1. Liz says:

    How does a vet do it? With me asking this question, I can’t have ever had it done on any of my cats in all the years I have owned them. I am 43 years old soon and have had cats from 13 and never in my lifetime am I aware of blood pressure checked on cars owned, especially routine checks.

    • Marc-André says:

      It basically looks like a mini version of what they use on us humans during blood pressure checks. It’s sadly not a routine inspection and hence why we wanted to raise awareness. You currently need to ask your vet to do the check. 🙁

      • Liz says:

        Thank you for letting me know on this. It’s something I have not seen done at my vets when taking my cats to the vets I have had over the years for a check up. It’s certainly something I agree with and so if I own any cats in the future, I will mention it.

  2. weggieboy says:

    About four years or so ago, the insides of Andy’s ears were red sometimes. Allergies were suspected, but his veterinarian also ordered a blood pressure check, which proved to be the problem. (The allergy? Possibly food related, but not established beyoind chicken-based foods work well with him and his brother, Dougy.) He’s been on medicine since. Fortunately, the medicines he gets can be mixed in chicken-flavored water, so injections or tablets aren’t involved.

    The veterinarian technician taking the BP check will apply a cuff to either the base of the tail or a foot, take six or seven individual checks, tossing out the highest on, and average the rest. I admit this procedure can be upsetting to Andy, so I encourage them to take the BP checks first when he’s there for more than just a BP check! He gets really upset when they use his tail. As a Persian, of course, they need to trim hair off the underside of the tail or the foot large enough to allow the cuff to have good contact with the skin!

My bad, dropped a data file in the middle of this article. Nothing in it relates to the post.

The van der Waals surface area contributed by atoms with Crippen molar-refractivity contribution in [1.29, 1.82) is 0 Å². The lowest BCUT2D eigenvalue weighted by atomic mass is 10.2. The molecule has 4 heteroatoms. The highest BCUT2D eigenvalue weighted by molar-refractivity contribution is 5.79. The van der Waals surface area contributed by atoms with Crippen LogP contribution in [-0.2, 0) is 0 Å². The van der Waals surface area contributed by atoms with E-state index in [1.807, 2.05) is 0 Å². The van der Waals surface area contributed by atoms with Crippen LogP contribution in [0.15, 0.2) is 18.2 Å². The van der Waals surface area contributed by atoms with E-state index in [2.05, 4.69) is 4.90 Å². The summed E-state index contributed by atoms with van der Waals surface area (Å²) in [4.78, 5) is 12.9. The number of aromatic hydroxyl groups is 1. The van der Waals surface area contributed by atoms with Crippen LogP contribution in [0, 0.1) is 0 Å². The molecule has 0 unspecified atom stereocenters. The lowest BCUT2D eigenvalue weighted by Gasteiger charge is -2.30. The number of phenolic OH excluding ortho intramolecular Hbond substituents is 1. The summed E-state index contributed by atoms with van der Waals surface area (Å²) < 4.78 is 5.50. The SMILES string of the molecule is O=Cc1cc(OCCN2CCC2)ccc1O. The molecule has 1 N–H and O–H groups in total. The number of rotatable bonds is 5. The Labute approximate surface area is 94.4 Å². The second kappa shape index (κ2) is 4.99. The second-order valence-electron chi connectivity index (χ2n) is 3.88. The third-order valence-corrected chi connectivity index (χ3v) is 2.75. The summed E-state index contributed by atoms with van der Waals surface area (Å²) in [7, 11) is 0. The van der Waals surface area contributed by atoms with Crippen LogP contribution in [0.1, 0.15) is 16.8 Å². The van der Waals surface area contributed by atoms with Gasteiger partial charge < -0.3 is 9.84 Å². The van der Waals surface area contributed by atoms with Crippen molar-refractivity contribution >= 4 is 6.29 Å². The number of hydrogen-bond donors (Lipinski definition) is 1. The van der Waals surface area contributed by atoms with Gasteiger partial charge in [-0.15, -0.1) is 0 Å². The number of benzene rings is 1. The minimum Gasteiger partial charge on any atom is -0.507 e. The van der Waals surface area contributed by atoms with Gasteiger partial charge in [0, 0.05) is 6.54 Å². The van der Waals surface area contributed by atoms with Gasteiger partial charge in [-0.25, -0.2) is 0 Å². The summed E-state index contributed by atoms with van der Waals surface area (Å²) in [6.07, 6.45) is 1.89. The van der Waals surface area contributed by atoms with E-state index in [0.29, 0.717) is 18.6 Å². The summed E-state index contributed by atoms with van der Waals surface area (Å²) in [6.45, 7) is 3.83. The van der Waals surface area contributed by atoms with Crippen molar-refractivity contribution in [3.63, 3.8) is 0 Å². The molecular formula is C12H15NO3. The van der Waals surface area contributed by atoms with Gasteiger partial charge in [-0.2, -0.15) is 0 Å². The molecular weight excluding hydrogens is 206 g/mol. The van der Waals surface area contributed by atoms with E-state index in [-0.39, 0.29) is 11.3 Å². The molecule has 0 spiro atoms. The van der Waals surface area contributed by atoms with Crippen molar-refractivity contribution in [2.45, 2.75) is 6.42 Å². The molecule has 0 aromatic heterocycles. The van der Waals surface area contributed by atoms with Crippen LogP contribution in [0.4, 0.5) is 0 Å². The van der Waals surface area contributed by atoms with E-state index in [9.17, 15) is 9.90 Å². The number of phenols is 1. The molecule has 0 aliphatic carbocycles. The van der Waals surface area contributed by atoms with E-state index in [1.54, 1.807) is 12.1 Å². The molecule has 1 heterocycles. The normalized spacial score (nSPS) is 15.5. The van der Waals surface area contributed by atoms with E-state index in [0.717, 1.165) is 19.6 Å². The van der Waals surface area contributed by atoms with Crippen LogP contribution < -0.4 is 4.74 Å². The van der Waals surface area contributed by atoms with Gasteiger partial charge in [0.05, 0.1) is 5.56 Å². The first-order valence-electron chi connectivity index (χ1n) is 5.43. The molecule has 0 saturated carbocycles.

The medicine isn’t pleasant, apparently, because Andy reacts to it that way. I try to use the medicine time as a positive experience, though, and spend a few minutes before the medicine holding him, petting hium, rubbing his ears, all of the things him likes. Todayt, he even purred the whole time! I talk softly to him, telling him he’s a good kitty, whatever, and let him head butt me if that’s his pleasure.

    Then I wrap him in a towel, give him his medicine. Some flows out the side of his mouth, so I have a wet paper towel handy to wipe his face. (It varies day toi day, with more success on his part sometimes, or more success on my part others.) The medicine is sticky and gets trapped in his facial hair otherwise. I use the towel to “mop up” the excess water, which, as you might imagine, is something Andy doesn’t like. Then we go out to the “Good Kitty Spot” where i hand out the kitty treats.

    This is a long account of what it can be like treating a kitty with blood pressure issues. It seems like an imposition, yet the extra quality time with Andy has made him a more confiodent, happy kitty. Perhaps the stress of sharing me with his brother Dougy contributed to his blood pressure issues at such a young age (about four years of age when this started – they’ll be eight on July 1st this year).

    That he treats it as a pleasant time (mostly) now is evidenced by the purring, head butting, and calm way he lets me hold him stomach side up in the crook of my arm, like a baby, during medicine time. Of course, once I give him his medicine, I hold him, towel wrapped, more upright so he doesn’e choke on the liquid. He doesn’t even try to hide from me anymore. Well, most times!